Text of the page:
MacMillan's Book about Peary's 1908-09 North Pole Expedition Re-issued

Story posted December 17, 2008

In 1934, on the 25th anniversary of Robert E. Peary's 1908-09 North Pole Expedition, Donald B. MacMillan published How Peary Reached the Pole, which was his account of that historic expedition. Now, to mark the 100th anniversary the expedition, The Peary-MacMillan Arctic Museum and Arctic Studies Center, working with McGill-Queens University Press, has re-issued MacMillan's book in an expanded edition.

Peary Cover200.jpg

By the time MacMillan wrote How Peary Reached the Pole he was an accomplished Arctic explorer in his own right.

Drawing on the journal he kept during the expedition, he provides an intimate view of his day-to-day activities and relationships with other members of the party, detailing how he learned to drive dog teams, camp in sub-zero temperatures and travel safely across the ice-covered Polar Sea.

How Peary Reached the Pole allows today's readers to see Arctic landscapes and Inughuit culture as MacMillan experienced them, providing a perspective from which to consider the northern environmental and cultural issues that continue to concern individuals and nations today, 100 years later.

Available for the first time since its original publication, this expanded edition of How Peary Reached the Pole features a new biography of MacMillan and eleven color images from his hand-tinted lantern slide collection. This publication is part of the Arctic Museum's ongoing program celebrating the centennial of Robert E. Peary's North Pole Expedition.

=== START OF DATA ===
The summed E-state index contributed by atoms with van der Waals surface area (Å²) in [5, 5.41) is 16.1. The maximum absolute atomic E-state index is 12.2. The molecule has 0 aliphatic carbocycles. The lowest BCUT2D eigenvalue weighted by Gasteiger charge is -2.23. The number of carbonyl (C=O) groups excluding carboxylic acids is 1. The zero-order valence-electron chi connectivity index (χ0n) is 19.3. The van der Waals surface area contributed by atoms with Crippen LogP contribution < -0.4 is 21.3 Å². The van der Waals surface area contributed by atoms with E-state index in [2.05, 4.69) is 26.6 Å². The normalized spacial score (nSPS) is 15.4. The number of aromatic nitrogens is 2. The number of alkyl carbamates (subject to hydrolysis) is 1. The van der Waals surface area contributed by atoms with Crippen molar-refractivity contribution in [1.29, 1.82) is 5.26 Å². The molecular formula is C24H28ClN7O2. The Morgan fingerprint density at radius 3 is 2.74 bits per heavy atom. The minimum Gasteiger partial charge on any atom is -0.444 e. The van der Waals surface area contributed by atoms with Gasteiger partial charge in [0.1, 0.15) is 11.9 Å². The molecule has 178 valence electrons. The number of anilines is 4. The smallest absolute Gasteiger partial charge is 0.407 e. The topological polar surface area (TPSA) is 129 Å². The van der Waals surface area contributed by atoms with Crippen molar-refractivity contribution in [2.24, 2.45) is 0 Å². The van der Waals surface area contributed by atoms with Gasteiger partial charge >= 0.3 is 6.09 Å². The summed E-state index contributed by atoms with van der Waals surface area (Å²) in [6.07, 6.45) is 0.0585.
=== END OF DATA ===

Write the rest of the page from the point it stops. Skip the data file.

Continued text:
The new edition results from the efforts of College staff and students. Museum staff members Susan A. Kaplan, Genevieve M. LeMoine, and Anne Witty wrote the new introduction. Audrey Amidon '03 worked with MacMillan's North Pole hand-tinted glass lantern slides, matching them to events described in his book and journal. The staff of the George J. Mitchell Department of Special Collections & Archives facilitated access to MacMillan's North Pole journal and lecture notes.

ZoŽ Eddy '10, museum volunteer Mildred Jones and Amidon scanned the images for ease of use and publication. Arctic Museum staff members and work-study students helped Kaplan proofread the galleys.

Kane Lodge Foundation, Inc. and the Museum's Charles L. Hildreth Fund supported the research, preservation and digitization of the MacMillan images. Additionally, Kane Lodge generously provided the Arctic Museum a publication subvention.

Information about the Peary-MacMillan Arctic Museum and Arctic Studies Center's Peary Centennial programs, including instructions on how to access the ongoing 1908-09 historic blog, can be found on the Museum's Web site.

Books may be purchased at the Arctic Museum or ordered by going to the McGill-Queens University Press Web site.

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